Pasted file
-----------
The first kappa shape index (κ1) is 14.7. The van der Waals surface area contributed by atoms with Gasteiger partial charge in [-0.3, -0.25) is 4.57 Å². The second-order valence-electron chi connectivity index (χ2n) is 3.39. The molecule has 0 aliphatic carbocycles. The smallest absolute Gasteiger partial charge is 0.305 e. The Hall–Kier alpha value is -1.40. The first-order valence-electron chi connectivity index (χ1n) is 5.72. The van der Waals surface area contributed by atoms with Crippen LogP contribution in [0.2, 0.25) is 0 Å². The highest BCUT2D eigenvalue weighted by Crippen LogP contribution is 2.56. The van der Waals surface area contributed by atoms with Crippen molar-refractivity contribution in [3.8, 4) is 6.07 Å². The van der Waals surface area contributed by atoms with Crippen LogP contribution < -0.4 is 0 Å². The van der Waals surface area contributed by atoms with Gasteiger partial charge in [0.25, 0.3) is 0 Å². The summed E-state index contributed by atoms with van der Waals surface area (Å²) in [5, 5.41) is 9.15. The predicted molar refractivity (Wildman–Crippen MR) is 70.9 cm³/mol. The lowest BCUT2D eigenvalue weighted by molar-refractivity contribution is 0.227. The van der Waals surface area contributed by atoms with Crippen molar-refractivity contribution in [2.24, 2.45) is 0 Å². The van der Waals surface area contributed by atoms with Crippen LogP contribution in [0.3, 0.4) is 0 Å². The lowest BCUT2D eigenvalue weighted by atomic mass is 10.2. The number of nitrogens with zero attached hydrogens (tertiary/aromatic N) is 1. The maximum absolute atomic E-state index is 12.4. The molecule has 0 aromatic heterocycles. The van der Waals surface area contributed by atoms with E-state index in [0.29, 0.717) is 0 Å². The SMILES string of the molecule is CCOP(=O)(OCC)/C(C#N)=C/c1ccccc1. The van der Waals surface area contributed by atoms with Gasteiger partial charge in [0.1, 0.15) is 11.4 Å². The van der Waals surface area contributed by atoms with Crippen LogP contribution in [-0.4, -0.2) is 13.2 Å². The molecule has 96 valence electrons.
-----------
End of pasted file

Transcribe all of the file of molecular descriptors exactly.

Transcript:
The first kappa shape index (κ1) is 14.7. The van der Waals surface area contributed by atoms with Gasteiger partial charge in [-0.3, -0.25) is 4.57 Å². The second-order valence-electron chi connectivity index (χ2n) is 3.39. The molecule has 0 aliphatic carbocycles. The smallest absolute Gasteiger partial charge is 0.305 e. The Hall–Kier alpha value is -1.40. The first-order valence-electron chi connectivity index (χ1n) is 5.72. The van der Waals surface area contributed by atoms with Crippen LogP contribution in [0.2, 0.25) is 0 Å². The highest BCUT2D eigenvalue weighted by Crippen LogP contribution is 2.56. The van der Waals surface area contributed by atoms with Crippen molar-refractivity contribution in [3.8, 4) is 6.07 Å². The van der Waals surface area contributed by atoms with Crippen LogP contribution < -0.4 is 0 Å². The van der Waals surface area contributed by atoms with Gasteiger partial charge in [0.25, 0.3) is 0 Å². The summed E-state index contributed by atoms with van der Waals surface area (Å²) in [5, 5.41) is 9.15. The predicted molar refractivity (Wildman–Crippen MR) is 70.9 cm³/mol. The lowest BCUT2D eigenvalue weighted by molar-refractivity contribution is 0.227. The van der Waals surface area contributed by atoms with Crippen molar-refractivity contribution in [2.24, 2.45) is 0 Å². The van der Waals surface area contributed by atoms with Crippen LogP contribution in [0.3, 0.4) is 0 Å². The lowest BCUT2D eigenvalue weighted by atomic mass is 10.2. The number of nitrogens with zero attached hydrogens (tertiary/aromatic N) is 1. The maximum absolute atomic E-state index is 12.4. The molecule has 0 aromatic heterocycles. The van der Waals surface area contributed by atoms with E-state index in [0.29, 0.717) is 0 Å². The SMILES string of the molecule is CCOP(=O)(OCC)/C(C#N)=C/c1ccccc1. The van der Waals surface area contributed by atoms with Gasteiger partial charge in [0.1, 0.15) is 11.4 Å². The van der Waals surface area contributed by atoms with Crippen LogP contribution in [-0.4, -0.2) is 13.2 Å². The molecule has 96 valence electrons.